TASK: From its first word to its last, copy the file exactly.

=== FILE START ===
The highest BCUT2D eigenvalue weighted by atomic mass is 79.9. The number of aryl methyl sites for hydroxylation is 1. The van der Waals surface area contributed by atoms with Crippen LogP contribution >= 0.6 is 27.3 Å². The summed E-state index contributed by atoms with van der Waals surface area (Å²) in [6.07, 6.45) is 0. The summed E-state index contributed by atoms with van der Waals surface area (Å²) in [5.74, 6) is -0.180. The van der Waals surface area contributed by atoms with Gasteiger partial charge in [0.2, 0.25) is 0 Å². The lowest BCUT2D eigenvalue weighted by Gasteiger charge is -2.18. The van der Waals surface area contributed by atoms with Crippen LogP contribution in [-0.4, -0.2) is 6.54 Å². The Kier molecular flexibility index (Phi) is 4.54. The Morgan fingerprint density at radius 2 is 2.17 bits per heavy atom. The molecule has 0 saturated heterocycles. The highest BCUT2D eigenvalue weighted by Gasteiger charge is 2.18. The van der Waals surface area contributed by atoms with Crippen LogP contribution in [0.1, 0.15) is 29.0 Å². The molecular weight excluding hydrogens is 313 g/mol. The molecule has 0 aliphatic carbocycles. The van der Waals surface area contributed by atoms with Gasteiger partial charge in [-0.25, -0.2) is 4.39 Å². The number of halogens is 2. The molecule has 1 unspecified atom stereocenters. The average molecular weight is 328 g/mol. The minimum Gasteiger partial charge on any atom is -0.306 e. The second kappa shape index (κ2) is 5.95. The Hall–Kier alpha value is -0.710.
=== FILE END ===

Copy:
The highest BCUT2D eigenvalue weighted by atomic mass is 79.9. The number of aryl methyl sites for hydroxylation is 1. The van der Waals surface area contributed by atoms with Crippen LogP contribution >= 0.6 is 27.3 Å². The summed E-state index contributed by atoms with van der Waals surface area (Å²) in [6.07, 6.45) is 0. The summed E-state index contributed by atoms with van der Waals surface area (Å²) in [5.74, 6) is -0.180. The van der Waals surface area contributed by atoms with Gasteiger partial charge in [0.2, 0.25) is 0 Å². The lowest BCUT2D eigenvalue weighted by Gasteiger charge is -2.18. The van der Waals surface area contributed by atoms with Crippen LogP contribution in [-0.4, -0.2) is 6.54 Å². The Kier molecular flexibility index (Phi) is 4.54. The Morgan fingerprint density at radius 2 is 2.17 bits per heavy atom. The molecule has 0 saturated heterocycles. The highest BCUT2D eigenvalue weighted by Gasteiger charge is 2.18. The van der Waals surface area contributed by atoms with Crippen LogP contribution in [0.1, 0.15) is 29.0 Å². The molecular weight excluding hydrogens is 313 g/mol. The molecule has 0 aliphatic carbocycles. The van der Waals surface area contributed by atoms with Gasteiger partial charge in [-0.25, -0.2) is 4.39 Å². The number of halogens is 2. The molecule has 1 unspecified atom stereocenters. The average molecular weight is 328 g/mol. The minimum Gasteiger partial charge on any atom is -0.306 e. The second kappa shape index (κ2) is 5.95. The Hall–Kier alpha value is -0.710.